Burnt tire smell inside car

mitsubishi
lancer

#1

Its snowing here and my car got stuck so had to rev the engine and twice today i smelt what seemed like burnt tire smell from inside the car. Should i worry?


#2

Yes, stop whatever you are doing to create that smell!

Seriously though, is this a manual transmission? If so, it could be hot clutch you are smelling.
Or it could be spinning tires on the road. That won’t get you un-stuck, that will just ruin tires.


#3

If this is the cause, you may want to consider newer and/or better tires for your driving environment. Post back of you’d like some advice on this issue.

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#4

Could be a drive belt.


#5

Yes its a manual transmission but it wouldnt be the clutch.


#6

My foot wasnt on the clutch so how bad of damage would it be to the tire(s)


#7

I’m not sure what technique you used, but be aware that when you’re spinning the tires to get unstuck, you still need to do it in a controlled fashion. You don’t want to just peg the accelerator and hold it there for a long time. Did you try rocking the car back and forth, which often works better?

What kind of tires do you have now? How much tread is on them? How much snow were you in? As others have mentioned, you might not have appropriate tires if this happened.


#8

Oh yes it could be the clutch! Overloading the driveline could cause the clutch to slip and that smells a bit like burning rubber. And if you were stationary, you slipped the clutch to start that tire spinning, right?

How much damage can it do? If you can smell it, then you just rubbed, say, $10 off the tire. Do that enough and the tire explodes. Keep in mind, because of the differential. if ONE tire is spinning and the other is not, the spinning tire’s speed is double what shows on the speedometer.

See the discussion and @B.L.E 's post here;


#9

It’s not possible to free yourself once stuck in snow without using the clutch.

However, it’s also true that while the rubbery smell was probably from the clutchplate that does not automatically mean it’s shot. Its life is probably shortened, but if it’s still operating okay just keep on driving. If it squeals a bit, that would be some glaze. It might go away by itself. When the time comes for a new clutch you’ll get to see the glaze if any as well as the condition of the flywheel face. Hopefully it’ll all be fine.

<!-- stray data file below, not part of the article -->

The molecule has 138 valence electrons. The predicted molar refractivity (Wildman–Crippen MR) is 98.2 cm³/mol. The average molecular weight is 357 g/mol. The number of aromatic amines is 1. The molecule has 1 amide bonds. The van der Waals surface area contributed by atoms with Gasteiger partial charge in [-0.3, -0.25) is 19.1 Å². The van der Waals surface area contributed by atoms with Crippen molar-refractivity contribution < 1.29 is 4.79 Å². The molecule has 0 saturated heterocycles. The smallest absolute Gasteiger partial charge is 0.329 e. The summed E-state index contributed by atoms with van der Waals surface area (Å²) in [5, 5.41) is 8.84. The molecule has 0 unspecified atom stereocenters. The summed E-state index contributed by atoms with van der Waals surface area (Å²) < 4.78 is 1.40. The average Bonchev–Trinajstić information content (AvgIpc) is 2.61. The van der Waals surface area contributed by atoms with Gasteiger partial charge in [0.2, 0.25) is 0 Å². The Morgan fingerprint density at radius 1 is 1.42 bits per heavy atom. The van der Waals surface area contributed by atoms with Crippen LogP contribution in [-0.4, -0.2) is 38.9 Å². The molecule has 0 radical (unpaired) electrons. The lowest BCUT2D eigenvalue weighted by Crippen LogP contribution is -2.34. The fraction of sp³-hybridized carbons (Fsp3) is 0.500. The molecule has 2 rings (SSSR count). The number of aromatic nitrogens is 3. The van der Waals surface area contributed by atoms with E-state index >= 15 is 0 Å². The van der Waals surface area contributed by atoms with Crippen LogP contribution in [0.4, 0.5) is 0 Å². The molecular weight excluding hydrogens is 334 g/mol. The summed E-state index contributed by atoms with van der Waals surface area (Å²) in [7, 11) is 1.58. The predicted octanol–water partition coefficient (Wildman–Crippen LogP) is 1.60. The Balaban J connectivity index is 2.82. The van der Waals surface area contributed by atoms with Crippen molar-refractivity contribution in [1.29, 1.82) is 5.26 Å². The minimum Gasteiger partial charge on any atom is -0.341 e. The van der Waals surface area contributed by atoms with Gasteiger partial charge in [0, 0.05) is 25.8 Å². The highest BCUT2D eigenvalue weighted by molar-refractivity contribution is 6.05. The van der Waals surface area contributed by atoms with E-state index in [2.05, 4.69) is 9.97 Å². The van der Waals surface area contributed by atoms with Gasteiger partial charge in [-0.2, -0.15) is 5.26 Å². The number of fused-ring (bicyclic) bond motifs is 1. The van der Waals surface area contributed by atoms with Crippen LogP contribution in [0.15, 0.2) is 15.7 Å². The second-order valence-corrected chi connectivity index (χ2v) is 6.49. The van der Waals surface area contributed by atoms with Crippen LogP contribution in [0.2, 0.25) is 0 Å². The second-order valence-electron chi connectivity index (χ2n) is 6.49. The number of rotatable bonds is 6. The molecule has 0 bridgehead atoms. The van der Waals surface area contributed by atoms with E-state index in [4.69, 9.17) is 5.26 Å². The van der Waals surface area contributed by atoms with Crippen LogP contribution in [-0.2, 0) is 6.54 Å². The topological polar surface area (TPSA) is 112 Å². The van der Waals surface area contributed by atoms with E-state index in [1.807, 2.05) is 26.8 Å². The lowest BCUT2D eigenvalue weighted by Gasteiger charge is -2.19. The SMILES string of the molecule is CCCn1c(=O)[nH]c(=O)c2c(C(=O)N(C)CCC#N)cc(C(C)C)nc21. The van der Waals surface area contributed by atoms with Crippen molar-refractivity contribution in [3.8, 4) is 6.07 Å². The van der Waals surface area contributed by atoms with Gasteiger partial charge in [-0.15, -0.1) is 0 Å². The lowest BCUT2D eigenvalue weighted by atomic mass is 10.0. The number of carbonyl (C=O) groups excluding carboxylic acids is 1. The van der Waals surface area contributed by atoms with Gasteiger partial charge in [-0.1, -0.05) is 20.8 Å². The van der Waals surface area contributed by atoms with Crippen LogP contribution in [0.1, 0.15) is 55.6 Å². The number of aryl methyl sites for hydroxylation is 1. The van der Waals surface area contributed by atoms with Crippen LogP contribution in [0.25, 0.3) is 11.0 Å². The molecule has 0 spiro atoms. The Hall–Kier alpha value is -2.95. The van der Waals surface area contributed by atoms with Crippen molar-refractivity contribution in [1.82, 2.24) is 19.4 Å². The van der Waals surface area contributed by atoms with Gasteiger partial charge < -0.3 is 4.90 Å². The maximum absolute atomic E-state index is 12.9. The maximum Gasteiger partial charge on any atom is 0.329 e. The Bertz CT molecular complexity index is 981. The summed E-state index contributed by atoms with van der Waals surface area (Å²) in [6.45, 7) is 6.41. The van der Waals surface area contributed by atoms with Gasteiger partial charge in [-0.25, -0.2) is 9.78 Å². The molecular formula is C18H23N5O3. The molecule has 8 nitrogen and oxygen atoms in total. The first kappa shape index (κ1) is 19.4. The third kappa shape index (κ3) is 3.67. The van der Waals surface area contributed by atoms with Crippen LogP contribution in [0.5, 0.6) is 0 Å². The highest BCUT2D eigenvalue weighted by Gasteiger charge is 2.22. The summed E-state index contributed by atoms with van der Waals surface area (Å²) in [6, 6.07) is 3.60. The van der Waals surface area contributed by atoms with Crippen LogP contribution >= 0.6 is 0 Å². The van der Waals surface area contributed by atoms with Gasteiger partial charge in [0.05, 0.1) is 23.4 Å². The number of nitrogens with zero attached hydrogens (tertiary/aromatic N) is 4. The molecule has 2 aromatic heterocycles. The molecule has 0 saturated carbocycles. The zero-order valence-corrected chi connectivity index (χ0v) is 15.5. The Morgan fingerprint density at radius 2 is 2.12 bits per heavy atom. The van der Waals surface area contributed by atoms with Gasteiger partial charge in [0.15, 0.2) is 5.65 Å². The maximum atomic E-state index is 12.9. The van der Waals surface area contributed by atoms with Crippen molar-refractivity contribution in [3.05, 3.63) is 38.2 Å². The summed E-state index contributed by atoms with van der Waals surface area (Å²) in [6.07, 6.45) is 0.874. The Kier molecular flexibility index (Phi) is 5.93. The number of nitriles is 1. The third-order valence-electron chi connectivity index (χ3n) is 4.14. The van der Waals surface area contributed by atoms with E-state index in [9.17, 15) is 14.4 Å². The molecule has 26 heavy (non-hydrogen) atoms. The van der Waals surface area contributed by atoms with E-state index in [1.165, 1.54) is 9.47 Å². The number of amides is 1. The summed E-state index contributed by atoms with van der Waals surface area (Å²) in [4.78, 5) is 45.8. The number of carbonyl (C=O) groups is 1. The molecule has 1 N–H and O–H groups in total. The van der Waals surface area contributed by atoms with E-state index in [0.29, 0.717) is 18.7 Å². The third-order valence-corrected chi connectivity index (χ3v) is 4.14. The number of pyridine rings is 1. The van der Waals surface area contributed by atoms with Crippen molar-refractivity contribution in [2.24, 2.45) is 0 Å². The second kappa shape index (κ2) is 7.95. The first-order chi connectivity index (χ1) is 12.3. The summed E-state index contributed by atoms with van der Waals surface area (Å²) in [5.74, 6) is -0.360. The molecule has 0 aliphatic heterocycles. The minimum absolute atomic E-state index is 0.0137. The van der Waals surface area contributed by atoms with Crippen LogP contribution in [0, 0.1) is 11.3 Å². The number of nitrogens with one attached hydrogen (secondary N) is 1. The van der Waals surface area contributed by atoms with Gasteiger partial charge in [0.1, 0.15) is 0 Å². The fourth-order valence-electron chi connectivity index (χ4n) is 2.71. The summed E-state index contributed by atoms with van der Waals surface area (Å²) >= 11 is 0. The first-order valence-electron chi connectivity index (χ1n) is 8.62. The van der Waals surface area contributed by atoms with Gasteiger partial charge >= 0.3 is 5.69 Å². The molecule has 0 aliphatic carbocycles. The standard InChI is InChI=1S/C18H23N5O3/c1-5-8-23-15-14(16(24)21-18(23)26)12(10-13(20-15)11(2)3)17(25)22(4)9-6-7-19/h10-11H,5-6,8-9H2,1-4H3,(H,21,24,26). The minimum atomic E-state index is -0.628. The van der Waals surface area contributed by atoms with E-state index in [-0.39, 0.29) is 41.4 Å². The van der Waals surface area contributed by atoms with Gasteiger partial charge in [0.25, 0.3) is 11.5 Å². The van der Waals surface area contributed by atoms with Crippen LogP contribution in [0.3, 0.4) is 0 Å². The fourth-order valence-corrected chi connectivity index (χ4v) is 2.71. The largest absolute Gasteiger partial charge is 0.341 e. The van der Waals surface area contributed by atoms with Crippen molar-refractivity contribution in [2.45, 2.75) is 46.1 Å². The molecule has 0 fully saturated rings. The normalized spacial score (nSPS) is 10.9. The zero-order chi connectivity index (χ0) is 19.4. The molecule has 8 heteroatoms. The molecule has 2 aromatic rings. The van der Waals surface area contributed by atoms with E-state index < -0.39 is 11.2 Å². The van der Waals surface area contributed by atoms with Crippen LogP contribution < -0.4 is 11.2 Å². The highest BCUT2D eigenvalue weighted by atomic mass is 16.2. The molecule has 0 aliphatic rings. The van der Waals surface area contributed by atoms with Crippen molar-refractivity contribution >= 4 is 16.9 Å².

#12

It cant be the clutch i wasnt slipping the clutch i got the car moving like i always do. Basically rev to 1500 while releasing clutch after that i was just adding gas while stuck so it couldnt be the clutch. Now how bad would my tires be now?


#13

So the car stalled? You can’t engage the clutch without some small amount of slip. Engine turning, transmission isn’t, engage clutch, clutch slips. That’s the way it works. If the car isn’t moving, the single tire breaks loose and spins. That can’t be done without a bit of clutch slip either. If the drag from the spinning tire is enough to create a burnt rubber smell, there may be some hot clutch smell, too.

Either way, stop it or get ready to spend money.


#14

Look at 'em and see if the tread is deformed. If not, drive on…


#15

Well i used the clutch obviously. But for less than 3 seconds. My buddy is a mechanic and he said the clutch would be fine it would be just minor damage to the tyres


#16

I don’t think I will ever comprehend why posters ask for advice then reject it. If they already “know” the answer, why are they here?


#17

This OP seems to show up every so often asking clutch questions they should have figured out by now. It could be that some people just are not meant to have manual transmissions.


#18

I don’t know how bad your tires are, but you clutch is sending you warning signs (warning smells?). The technique you describe is not good technique. How do I know? I’ve been driving clutches since the late '60s, and only worn one out… at 295,000 miles after also having taught both of my kids how to drive on it and having given it to my daughter for a daily driver at 275,000 miles.


#19

…and, let us bear in mind that the OP has been posting questions regarding how to drive his manual shift car for over 4 months, and in those 4 months, he could very possibly have taken…a LOT…of life off of the clutch plate.

A few months ago, when I advised the OP to enlist the help of a friend, relative, or co-worker to sit next to him and teach him how to operate a manual shift correctly (rather than trying to learn via cyberspace), some forum members thought that I was being…inappropriate. In light of the latest evidence that the OP is still abusing the clutch–4 months later–I don’t think that my earlier advice was actually inappropriate.

:unamused:


#20

I think that’s a wise suggestion. Hopefully the OP will give it serious consideration.


#21

I used to live near a ski resort in Colorado, so have some experience w/getting unstuck in a snow drift. That can definitely damage stuff on the car if done aggressively. Including the transmission and clutch. A friend of mine one time broke his timing belt extracting his car by spinning his tires from a snow drift, so that’s another possible thing to damage. I expect though for you it is just some of the burning tire smell remains. Other than a visual inspection of the tires and the observable belts, suggest to drive the vehicle gently for a few days and see if the odor goes away.


#22

Yup!
Back in the early '60s, my brother–who was and is a very skilled manual shift driver–got stuck in a big snowbank in his '59 Ford, after a skidding bus ran him off the road.
After about 20 minutes of trying to free the car from the snowbank, he had fried the clutch.
I have no idea regarding how much wear was already on that car’s clutch plate, but a perfectly-operating clutch was essentially ruined by that one fairly brief episode.